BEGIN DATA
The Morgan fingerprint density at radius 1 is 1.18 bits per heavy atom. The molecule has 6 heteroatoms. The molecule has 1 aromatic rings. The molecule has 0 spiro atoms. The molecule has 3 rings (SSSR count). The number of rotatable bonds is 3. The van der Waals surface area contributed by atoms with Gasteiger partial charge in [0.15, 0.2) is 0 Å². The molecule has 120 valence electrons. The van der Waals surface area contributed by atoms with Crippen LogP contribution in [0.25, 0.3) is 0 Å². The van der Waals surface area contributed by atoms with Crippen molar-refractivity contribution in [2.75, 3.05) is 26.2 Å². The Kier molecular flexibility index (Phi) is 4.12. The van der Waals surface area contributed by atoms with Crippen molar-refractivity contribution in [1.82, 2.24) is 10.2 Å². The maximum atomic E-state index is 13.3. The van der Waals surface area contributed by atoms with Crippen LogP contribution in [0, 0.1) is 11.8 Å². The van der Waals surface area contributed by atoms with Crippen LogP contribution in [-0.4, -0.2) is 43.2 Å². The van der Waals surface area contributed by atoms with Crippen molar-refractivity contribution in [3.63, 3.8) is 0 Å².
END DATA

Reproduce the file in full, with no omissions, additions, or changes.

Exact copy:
The Morgan fingerprint density at radius 1 is 1.18 bits per heavy atom. The molecule has 6 heteroatoms. The molecule has 1 aromatic rings. The molecule has 0 spiro atoms. The molecule has 3 rings (SSSR count). The number of rotatable bonds is 3. The van der Waals surface area contributed by atoms with Gasteiger partial charge in [0.15, 0.2) is 0 Å². The molecule has 120 valence electrons. The van der Waals surface area contributed by atoms with Crippen LogP contribution in [0.25, 0.3) is 0 Å². The van der Waals surface area contributed by atoms with Crippen molar-refractivity contribution in [2.75, 3.05) is 26.2 Å². The Kier molecular flexibility index (Phi) is 4.12. The van der Waals surface area contributed by atoms with Crippen molar-refractivity contribution in [1.82, 2.24) is 10.2 Å². The maximum atomic E-state index is 13.3. The van der Waals surface area contributed by atoms with Crippen LogP contribution in [0, 0.1) is 11.8 Å². The van der Waals surface area contributed by atoms with Crippen LogP contribution in [-0.4, -0.2) is 43.2 Å². The van der Waals surface area contributed by atoms with Crippen molar-refractivity contribution in [3.63, 3.8) is 0 Å².